In her position as a clinical educator who supervises first-year students in their clinical practicum in the University’s Department of Speech-Language Pathology (SLP), Kimberly C. Edmonds, MS, CCC-SLP, believes she’s getting the best of both worlds.Kimberly Edmonds head shot

First, she gets to work in an academic setting within higher education, something she’s always wanted to do. 

“I wanted to get a lot of clinical experience under my belt before I moved to an academic setting,” said Edmonds, who joined Salus in 2018 after nine years of practice. “I get to help mentor and train future speech pathologists. But then I still get to have a lot of interaction with the kids, too.”

Those “kids” she’s referring to make up the second part of her equation: the desire to work in pediatrics. She supervises two preschool practicum programs: an inclusive three-year-olds class at Immaculate Conception Preschool in Jenkintown and a pre-kindergarten enrichment program at a preschool based out of the Reform Congregation Keneseth Israel near the University’s Elkins Park, Pennsylvania campus.

“I went into speech pathology because I wanted to work in pediatrics. With the position I have in the preschools, I’m really in the trenches with the graduate students quite a bit,” said Edmonds, who earned her Bachelor of Science  degree in Speech-Language Pathology and Audiology from Indiana University of Pennsylvania and her master’s degree in Communication Disorders from Arizona State University. “And, with my role at Salus, I really didn’t have to give up anything. I really get the best of both worlds.”

She’s also been at both ends of the virtual teaching spectrum since the start of the pandemic. For the preschool programs, she started conducting Zoom meetings. "It was definitely a Kimberly Edmonds with childrenchallenge and required some adjustment, but actually went a lot better than I anticipated,” she said. “I went into it not anticipating the shutdown would be so long. I was just trying to carry over some of our routine activities from the classroom as best I could."

The same thing happened with her SLP students at Salus. For the summer session, the Speech-Language Institute — the on-campus clinical facility — converted completely to telehealth. 

“I, along with the majority of the clinical educators in our program, did not have experience with telepractice  previously, so there was definitely a learning curve,” she said. “When we were getting ready for summer, I was doing continuing education courses online, I was playing around with the platform, and I did practice sessions with my grad students before they met their clients just to try to make everything go as smoothly as possible. So it was definitely a quick turnaround.”

Edmonds said there had been a push for increased telehealth in the field of speech-language pathology even before the pandemic hit. “But this created the impetus to really get that ball rolling,” she said. “I’m also involved with our state association, so I know that we’re definitely trying to use this as an opportunity to promote legislation that would expand telehealth in our profession.”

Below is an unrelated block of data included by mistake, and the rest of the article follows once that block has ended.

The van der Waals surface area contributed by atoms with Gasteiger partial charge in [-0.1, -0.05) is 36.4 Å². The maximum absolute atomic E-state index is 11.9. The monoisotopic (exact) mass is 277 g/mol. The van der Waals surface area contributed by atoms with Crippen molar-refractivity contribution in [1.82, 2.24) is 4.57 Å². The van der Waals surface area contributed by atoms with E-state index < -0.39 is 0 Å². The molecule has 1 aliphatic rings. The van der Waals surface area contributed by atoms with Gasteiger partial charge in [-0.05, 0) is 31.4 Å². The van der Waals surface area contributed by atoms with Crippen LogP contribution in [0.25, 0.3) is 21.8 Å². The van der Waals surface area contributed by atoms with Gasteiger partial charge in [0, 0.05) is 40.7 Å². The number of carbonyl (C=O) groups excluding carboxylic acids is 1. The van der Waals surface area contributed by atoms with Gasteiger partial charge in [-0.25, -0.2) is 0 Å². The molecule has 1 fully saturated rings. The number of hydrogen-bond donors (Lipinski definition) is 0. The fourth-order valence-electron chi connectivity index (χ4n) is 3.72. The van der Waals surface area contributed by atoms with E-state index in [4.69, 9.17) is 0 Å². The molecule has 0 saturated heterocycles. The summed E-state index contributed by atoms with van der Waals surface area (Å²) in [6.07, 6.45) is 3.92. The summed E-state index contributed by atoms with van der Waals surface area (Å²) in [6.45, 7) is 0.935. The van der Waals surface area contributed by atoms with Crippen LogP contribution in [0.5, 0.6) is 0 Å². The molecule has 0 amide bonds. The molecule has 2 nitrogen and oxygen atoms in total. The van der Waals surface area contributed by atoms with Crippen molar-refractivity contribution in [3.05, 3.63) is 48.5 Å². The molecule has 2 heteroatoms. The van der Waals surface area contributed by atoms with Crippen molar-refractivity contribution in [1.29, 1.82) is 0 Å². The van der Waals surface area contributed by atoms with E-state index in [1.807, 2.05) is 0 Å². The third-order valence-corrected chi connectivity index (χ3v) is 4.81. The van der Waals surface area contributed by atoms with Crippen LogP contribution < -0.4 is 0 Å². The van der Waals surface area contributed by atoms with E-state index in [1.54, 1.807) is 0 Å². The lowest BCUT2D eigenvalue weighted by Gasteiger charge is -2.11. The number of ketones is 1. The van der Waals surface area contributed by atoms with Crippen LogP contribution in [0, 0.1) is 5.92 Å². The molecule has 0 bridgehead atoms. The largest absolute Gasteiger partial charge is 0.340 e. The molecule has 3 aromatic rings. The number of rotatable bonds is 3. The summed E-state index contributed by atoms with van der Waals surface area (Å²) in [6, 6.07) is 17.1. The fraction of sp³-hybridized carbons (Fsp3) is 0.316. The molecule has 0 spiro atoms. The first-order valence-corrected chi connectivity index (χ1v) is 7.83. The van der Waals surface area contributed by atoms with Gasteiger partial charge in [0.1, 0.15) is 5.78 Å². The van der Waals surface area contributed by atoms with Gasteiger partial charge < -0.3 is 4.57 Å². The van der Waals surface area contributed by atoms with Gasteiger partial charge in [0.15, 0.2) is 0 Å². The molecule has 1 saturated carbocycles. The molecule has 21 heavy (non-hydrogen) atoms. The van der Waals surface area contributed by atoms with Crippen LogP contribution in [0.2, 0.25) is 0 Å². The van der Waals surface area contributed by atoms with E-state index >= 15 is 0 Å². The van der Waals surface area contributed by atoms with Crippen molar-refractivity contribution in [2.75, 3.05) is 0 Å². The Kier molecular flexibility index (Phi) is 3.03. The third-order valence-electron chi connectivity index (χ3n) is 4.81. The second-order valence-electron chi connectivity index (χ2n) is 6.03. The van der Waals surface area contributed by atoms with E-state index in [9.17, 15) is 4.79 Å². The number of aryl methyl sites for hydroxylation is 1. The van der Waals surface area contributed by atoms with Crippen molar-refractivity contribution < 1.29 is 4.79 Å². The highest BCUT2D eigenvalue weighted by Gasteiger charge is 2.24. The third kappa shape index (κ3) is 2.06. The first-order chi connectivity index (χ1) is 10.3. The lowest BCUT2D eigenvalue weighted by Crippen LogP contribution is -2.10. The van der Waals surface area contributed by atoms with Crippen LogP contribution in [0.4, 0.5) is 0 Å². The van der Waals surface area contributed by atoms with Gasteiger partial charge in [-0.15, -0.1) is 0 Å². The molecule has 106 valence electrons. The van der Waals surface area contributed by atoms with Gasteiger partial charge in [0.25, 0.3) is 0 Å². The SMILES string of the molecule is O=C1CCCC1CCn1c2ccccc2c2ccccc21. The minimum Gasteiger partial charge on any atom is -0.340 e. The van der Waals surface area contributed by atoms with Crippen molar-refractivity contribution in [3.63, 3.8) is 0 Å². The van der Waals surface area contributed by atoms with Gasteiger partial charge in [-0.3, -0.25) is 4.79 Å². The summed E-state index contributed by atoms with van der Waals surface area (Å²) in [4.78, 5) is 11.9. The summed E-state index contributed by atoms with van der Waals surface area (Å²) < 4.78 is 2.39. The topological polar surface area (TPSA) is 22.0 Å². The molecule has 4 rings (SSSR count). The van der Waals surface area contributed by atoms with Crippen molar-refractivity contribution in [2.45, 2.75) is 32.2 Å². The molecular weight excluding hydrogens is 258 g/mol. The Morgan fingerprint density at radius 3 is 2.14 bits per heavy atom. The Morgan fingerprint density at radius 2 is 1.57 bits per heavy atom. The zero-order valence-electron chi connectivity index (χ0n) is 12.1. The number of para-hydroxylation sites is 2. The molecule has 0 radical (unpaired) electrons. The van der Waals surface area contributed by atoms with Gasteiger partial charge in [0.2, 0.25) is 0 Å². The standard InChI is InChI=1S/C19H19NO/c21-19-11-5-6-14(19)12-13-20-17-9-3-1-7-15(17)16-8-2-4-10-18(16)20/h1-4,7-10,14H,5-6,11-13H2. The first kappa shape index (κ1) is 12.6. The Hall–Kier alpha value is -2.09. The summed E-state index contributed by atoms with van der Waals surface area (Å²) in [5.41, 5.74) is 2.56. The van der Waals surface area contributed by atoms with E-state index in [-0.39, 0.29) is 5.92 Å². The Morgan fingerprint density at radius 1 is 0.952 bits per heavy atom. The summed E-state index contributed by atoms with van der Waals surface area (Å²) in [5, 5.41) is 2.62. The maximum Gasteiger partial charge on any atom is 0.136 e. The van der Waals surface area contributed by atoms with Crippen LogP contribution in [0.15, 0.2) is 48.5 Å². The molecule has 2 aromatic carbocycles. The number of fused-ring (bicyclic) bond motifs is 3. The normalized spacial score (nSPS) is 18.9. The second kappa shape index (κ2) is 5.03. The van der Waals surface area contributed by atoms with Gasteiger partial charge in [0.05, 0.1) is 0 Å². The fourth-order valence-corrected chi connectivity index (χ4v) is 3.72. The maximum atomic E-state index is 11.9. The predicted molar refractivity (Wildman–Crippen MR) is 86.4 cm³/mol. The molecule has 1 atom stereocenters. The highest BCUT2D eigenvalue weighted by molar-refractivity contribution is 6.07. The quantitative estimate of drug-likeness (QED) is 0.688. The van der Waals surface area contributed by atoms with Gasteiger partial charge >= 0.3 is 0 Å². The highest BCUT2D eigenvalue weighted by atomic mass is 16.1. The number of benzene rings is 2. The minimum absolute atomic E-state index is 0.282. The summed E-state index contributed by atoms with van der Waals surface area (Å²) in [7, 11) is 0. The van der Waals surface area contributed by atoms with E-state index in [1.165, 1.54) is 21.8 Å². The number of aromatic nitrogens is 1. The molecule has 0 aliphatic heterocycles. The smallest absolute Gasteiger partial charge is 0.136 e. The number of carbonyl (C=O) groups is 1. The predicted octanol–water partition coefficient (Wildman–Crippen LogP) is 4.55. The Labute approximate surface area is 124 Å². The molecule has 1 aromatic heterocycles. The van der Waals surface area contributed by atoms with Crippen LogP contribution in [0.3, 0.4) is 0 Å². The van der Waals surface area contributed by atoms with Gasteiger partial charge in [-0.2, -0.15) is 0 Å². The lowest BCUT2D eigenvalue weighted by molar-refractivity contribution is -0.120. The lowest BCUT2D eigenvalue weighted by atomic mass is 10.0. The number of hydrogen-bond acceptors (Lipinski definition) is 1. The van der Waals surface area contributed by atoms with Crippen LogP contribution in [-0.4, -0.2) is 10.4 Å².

She’s also been exploring options for Personal Protective Equipment (PPEs), particularly with masks that have a clear panel that allows the face and mouth to be visible. “I do have one mask that I’ve trialed myself at home and it works OK, but it has a time limit as far as fogging,” she said. She has been experimenting with various de-fogging methods, but only makes about an hour before they are really not functional or comfortable. Kimberly Edmonds with mask

“Part of it’s looking at different types of PPEs that will allow that visual for kids to see our faces and our mouths. But then part of what I’m working on is tweaking our routine in a preschool classroom to allow for more social distancing.”

In addition to being a clinical educator, Edmonds is bilingual in Spanish and also guest lectures in some of the academic coursework related to working with interpreters and bilingualism.

When she’s not teaching, music has been a big part of Edmonds’ life. She took piano lessons as a youngster, something she’s again doing now as an adult after taking a break from the piano during undergraduate and graduate school. 

Prior to the pandemic interrupting her non-academic activities, Edmonds sang and played piano with an adult music ensemble through Mosaic Music Lessons in Phoenixville, Pennsylvania. Edmonds, who enjoyed musical theatre in high school, is also involved with Forge Theatre in Phoenixville, along with her husband, Dr. Ryan Edmonds.Kimberly Edmonds performing

“Just four years ago I got back into theater and got involved with local community theater,” she said. “And, it’s also something my husband and I do together. Theater is a huge part of our lives.”

She also tries to incorporate some music into her SLP practice, particularly when she’s working with younger children. That also carries over with her Salus students as well. “I try to teach my grad students about the value of music and dramatic plays with young kids and preschoolers, so I incorporate that as part of our program that the Salus students will have to plan out,” she said.